Were the Saints trying to injure opponents?


Did a player get paid a bonus for Brett Favre's injury in the 2010 NFC Title game?

It’s a sad reality of football — players out to hurt other players in a sport that is already riddled with injuries.

It’s inhumane and a little sick, when you think about it. But when you’re talking about professional players injuring each other and preventing them from earning their paycheck that supports their family, it’s downright cruel.

They weren’t the first (and they probably won’t be the last), but the latest example of this issue seems to be with the New Orleans Saints. It has been alleged that defensive coordinator Gregg Williams ran a successful bounty system with the Saints’ defense for the last couple years, knocking big-name players (quarterbacks Brett Favre and Kurt Warner to name a few) out of big games. Williams has admitted that those allegations are true.

Here’s how a bounty system works: every week, the coach will make it known, usually in a discreet manner, which opposing players he wants his defense to take out. Then, each time one of those players is successfully knocked out, the player who executed the big hit will get paid.

How pleasant.

Former football players say it happens everywhere. Former Falcons linebacker Coy Wire said it didn’t happen in Atlanta. Maybe I’m naive, but I believe Wire and I don’t think it’s happening everywhere.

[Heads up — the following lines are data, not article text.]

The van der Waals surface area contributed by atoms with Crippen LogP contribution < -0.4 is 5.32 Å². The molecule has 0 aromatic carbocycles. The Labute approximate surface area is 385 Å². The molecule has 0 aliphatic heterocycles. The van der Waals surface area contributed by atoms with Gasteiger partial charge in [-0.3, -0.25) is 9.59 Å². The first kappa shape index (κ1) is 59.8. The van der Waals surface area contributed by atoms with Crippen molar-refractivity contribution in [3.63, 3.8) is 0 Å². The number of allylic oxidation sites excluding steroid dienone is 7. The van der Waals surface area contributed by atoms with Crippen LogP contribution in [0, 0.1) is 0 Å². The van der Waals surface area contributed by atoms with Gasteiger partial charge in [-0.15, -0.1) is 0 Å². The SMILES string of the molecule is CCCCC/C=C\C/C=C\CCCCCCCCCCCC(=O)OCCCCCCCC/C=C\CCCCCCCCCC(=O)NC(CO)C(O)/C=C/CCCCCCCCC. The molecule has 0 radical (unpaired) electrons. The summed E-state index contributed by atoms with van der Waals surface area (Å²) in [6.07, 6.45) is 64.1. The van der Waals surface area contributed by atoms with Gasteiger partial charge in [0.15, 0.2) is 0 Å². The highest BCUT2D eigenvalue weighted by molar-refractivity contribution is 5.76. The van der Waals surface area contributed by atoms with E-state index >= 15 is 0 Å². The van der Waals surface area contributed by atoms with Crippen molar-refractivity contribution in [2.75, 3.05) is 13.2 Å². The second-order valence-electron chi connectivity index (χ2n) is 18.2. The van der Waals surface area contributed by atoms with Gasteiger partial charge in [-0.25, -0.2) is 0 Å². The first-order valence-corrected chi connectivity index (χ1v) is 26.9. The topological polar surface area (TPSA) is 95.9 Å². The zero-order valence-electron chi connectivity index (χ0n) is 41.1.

Allow me to rant for a second.

The New Orleans Saints are not a franchise that I’ll ever see eye-to-eye with. I’ve never had a good thing to say about any Saints fan I’ve ever run across in the Georgia Dome. They’re not nice people, and my, how they disappear when their team isn’t very good (so, for the first 35 years of their team’s existence).

You can understand why I was disgusted when football fans were leaning towards giving the Saints the tag of “America’s Team” after the madness of Hurricane Katrina.

The latest news doesn’t surprise me at all.

Williams is now running the defense in St. Louis, so I guess we’ll have to see what happens with the Saints’ defense. Do they continue to hit like they’re being paid extra to do so, or do they back off?

On Monday, Williams will be meeting with NFL Commissioner Roger Goodell to discuss the league’s findings in their investigation of the Saints. Since the rest of the coaching staff knew of the bounties, as well as the front office of the franchise, I have to imagine other members of the Saints will be called to visit Goodell. Maybe this wouldn’t be a big deal in 1970, but here’s why it means far more in 2012:

We know what head injuries mean. And they are devastating.

Again, I’ve never played organized football in my life, but I have to imagine that you hit someone differently when you’re trying to injure them. If you were going to hit someone in their midsection, you’re going to hit them in the head under Williams’ bounty system. If you were going to wrap up a running back by the ankles, now you’re trying to go for their knee.

And they were doing this for a $1,500 prize. Fifteen. Hundred. Dollars.

That’s one paycheck for someone who’s making $50,000 a year. One. Additionally, doesn’t it cost a player like $25,000 if you’re fined by the NFL for a cheap shot?

How stupid. But then again, I wouldn’t expect anything else from that franchise.

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